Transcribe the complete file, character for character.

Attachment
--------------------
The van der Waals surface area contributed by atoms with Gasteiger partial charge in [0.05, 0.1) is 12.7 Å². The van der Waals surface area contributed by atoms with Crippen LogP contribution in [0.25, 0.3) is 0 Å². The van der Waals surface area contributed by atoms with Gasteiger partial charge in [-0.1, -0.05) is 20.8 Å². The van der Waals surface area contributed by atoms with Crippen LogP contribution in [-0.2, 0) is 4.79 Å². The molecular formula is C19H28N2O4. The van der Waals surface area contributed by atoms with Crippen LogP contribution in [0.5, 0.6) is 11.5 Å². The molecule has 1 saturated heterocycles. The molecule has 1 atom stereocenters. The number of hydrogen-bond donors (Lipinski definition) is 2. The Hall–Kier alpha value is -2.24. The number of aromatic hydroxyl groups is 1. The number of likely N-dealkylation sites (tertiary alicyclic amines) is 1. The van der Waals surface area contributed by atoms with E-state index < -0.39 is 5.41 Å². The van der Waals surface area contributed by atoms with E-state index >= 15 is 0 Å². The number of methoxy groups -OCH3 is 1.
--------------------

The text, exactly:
The van der Waals surface area contributed by atoms with Gasteiger partial charge in [0.05, 0.1) is 12.7 Å². The van der Waals surface area contributed by atoms with Crippen LogP contribution in [0.25, 0.3) is 0 Å². The van der Waals surface area contributed by atoms with Gasteiger partial charge in [-0.1, -0.05) is 20.8 Å². The van der Waals surface area contributed by atoms with Crippen LogP contribution in [-0.2, 0) is 4.79 Å². The molecular formula is C19H28N2O4. The van der Waals surface area contributed by atoms with Crippen LogP contribution in [0.5, 0.6) is 11.5 Å². The molecule has 1 saturated heterocycles. The molecule has 1 atom stereocenters. The number of hydrogen-bond donors (Lipinski definition) is 2. The Hall–Kier alpha value is -2.24. The number of aromatic hydroxyl groups is 1. The number of likely N-dealkylation sites (tertiary alicyclic amines) is 1. The van der Waals surface area contributed by atoms with E-state index < -0.39 is 5.41 Å². The van der Waals surface area contributed by atoms with E-state index >= 15 is 0 Å². The number of methoxy groups -OCH3 is 1.